Instead, he drew a storm of criticism against Duterte – for choosing a vaccine not yet approved by the country’s regulators.
Amid the backlash, Duterte on Wednesday called on China to take back the 1,000 doses of the Sinopharm vaccine it had given to the Philippines and apologized to the public for receiving the unapproved vaccine.
Duterte said he told the Chinese ambassador to stop sending Sinopharm. “Just give us Sinovac, which is used by everyone,” he said, according to local media, referring to another Chinese vaccine that was cleared for emergency use in the Philippines in February.
div> Duterte’s about-face on Sinopharm’s shootings highlights the regulatory obstacle facing Chinese vaccines in the absence of an emergency use authorization from the World Health Organization (WHO ), even though the vaccines have been approved for use in dozens of countries.
When Sinopharm requested emergency use from the Philippine Food and Drug Administration (FDA) in early March, the agency director said that, as in the case of Sinovac, it would take longer to rule on the Sinopharm’s request because it had not been approved by a “strict regulatory authority”, such as the WHO.
But that may soon change. WHO said in a press briefing Monday that it plans to finalize decisions on emergency use approval for both submissive Sinopharm and Sinovac vaccines “by the end of this week”.
A WHO approval could finally boost confidence in Chinese vaccines, which have long faced concerns about efficacy rates and a lack of transparency about clinical trial data.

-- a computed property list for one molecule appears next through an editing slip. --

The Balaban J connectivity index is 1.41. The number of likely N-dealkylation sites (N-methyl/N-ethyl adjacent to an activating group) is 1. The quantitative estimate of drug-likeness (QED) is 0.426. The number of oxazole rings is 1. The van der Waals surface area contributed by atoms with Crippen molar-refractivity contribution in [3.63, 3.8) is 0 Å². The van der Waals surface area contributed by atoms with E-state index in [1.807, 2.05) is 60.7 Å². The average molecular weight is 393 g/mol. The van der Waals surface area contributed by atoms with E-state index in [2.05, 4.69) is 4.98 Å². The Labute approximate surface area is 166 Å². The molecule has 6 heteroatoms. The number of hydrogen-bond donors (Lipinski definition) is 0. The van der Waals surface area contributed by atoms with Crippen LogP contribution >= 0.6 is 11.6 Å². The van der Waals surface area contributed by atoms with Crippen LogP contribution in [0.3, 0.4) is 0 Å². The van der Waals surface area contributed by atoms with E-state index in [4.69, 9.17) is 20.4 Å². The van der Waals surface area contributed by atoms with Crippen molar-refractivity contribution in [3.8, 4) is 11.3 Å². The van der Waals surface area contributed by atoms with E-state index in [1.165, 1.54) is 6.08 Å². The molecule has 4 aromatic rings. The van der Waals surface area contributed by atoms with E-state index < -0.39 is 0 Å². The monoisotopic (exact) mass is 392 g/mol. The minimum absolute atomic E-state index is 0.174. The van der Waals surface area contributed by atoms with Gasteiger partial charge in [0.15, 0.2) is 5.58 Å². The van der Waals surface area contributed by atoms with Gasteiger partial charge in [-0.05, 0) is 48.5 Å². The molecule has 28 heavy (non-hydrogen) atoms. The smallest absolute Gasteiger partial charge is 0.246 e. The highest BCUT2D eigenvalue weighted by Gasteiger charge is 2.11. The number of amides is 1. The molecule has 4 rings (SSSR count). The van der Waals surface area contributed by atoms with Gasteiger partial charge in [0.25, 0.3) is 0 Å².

Sinopharm and Sinovac vaccines are both inactivated vaccines, which are less effective than mRNA vaccines produced by Pfizer-BioNTech and Moderna. And unlike their Western counterparts, the two Chinese companies have not released full data on their latest clinical trials conducted around the world, drawing criticism from scientists and health experts.
According to Sinopharm and Sinovac, their vaccines have received different efficacy results in trials conducted in different countries, but they have all exceeded the WHO 50% efficacy threshold for approval for use. emergency.
Their approval may be timely for COVAX, the WHO-backed global initiative to ensure equitable access to Covid-19 vaccines. In recent weeks, it has faced a severe supply shortage from India, which halted the export of the AstraZeneca vaccine amid the Covid-19 crisis.
Because COVAX can only distribute vaccines approved by the WHO, Chinese vaccines are not currently included in its portfolio. Rather, it has to rely on Pfizer-BioNTech, AstraZeneca, Covishield from the Serum Institute of India, Johnson & Johnson and Moderna, all of which are in high demand.
Instead, China has made its own vaccine donations through bilateral deals with individual countries, including the Philippines – an effort experts say is guided more by China’s strategic interests than by the needs of the lesser countries. more vulnerable.
The WHO approval will undoubtedly boost Beijing’s vaccine diplomacy. But more importantly, it should help provide better protection against Covid-19 to the countries that need it most.
- Teams of volunteers are responding to Covid SOS calls from sick and dying Indians to provide oxygen supplies, ventilators and hospital beds.
- China is unhappy with Australia, but it cannot break its dependence on the country’s iron ore.
- Covid fears spread to Mount Everest, as climbers risk infection to reach the top of the world.
- Meanwhile in Hong Kong, jailed activist Joshua Wong was sentenced to 10 months for his involvement in an unauthorized rally to commemorate the Tiananmen Square massacre last year.